Young Missionary Returns With Brand New Attitude
Kellie Dehm, Washington Adventist University’s first missionary in six years, is back from Tanzania with a slew of new experiences, new perspectives and new attitude. Dehm, who left the United States in August last year, determined to answer the call to service, spent the last 10 months at the Havila Village Orphanage in Arusha, a facility sponsored by the Emmanuel Brinklow Seventh Day Adventist Church in Ashton, Maryland.
It may come as a surprise to some that Washington Adventist University, previously known as Columbia Union College, had more structures on campus than it does today. One such structure was Columbia Hall, an administration building dedicated on February 20, 1919. It occupied the space on Flower Avenue, across from Sligo Church that is now used as a parking lot.
Projects included continuation of the work on the Russian Bible Translation, the construction of a new media center, and a student mission outreach initiative. A cultural tour of Red Square on May 15, punctuated the group’s tour and gave new promise to the University’s effort to reach an ever-widening international audience.
Washington Adventist University (WAU) has tapped two of its alumni to return to the campus as chaplains as a part of a reorganization of the Department of Ministry, designed to serve the campus community more effectively, according to Vice President Baraka Muganda. Muganda introduced his two newest hires at General Assembly on May 16, lauding them for personal and professional attributes, which he said persuaded him to hire them.
“They are both outstanding young people,” he said. “We are pleased that they have accepted the call to serve and we are expecting great things from them.”
Students will return to WAU this fall, to find to some well-needed changes to the weight room. The facility is undergoing a significant makeover, thanks to sponsorship from University-owned radio station, WGTS 91.9. What started as a donation of a few pieces of equipment has resulted in a transformation of a much-used college facility.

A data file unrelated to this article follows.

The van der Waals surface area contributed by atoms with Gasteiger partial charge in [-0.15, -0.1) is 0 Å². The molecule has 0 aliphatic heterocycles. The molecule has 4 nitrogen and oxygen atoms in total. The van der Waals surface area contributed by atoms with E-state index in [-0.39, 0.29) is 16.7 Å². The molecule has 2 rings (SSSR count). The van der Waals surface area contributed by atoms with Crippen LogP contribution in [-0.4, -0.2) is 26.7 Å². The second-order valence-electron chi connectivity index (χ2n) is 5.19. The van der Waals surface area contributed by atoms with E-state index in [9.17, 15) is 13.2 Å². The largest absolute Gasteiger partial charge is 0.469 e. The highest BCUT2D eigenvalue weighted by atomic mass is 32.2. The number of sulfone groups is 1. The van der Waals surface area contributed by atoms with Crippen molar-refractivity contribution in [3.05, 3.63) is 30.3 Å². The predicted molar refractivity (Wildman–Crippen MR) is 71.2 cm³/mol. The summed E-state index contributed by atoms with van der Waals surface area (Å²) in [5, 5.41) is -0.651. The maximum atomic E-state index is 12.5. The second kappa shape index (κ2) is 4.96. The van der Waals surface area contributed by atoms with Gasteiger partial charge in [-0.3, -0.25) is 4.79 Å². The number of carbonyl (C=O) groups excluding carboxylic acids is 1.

Nearly 300 graduates symbolic of New Growth Spurt
TAKOMA PARK, MD (April 30)—Slightly under 300 students passed through WAU’s Gateway to service, Sunday, April 29, on their way to demonstrate a special brand of competence and moral leadership to communities across the United States and the world.
Relatives and friends packed Sligo Seventh-day Adventist Church to witness one of the largest graduating classes in the University's history. The numbers are symbolic of a growth spurt that WAU has been experiencing in recent years. The Bachelor of Arts, Bachelor of Music, and Bachelor of Science degrees were conferred on 237 students while graduates degrees in business administration, counseling psychology, professional counseling psychology, health care administration, public administration, nursing education and nursing and business leadership were conferred on 45 students. Nineteen students received associate of applied science and associate of science degrees.
Fresh off the press, Procession and Carols: A Christmas Suite for Women’s Chorus and Harp, is a new published work by maestro James Bingham, chair of Washington Adventist University’s Department of Music and director of the Columbia Collegiate Chorale and the elite choir, Pro Musica. The work describes the story of the enunciation and birth of Christ, through the use of Medieval carols, many of which emphasize the perspective of women.
TAKOMA PARK, MD (April 30) – Washington Adventist University’s mock trial team ended their season with a win against Howard in early April and a draw against the University of Maryland, April 22. In a spirited competition against Howard, held in Morrison Hall Chapel, the team walked away with awards for best attorney to Asara Greaves and best witness to Angelica Carrasco.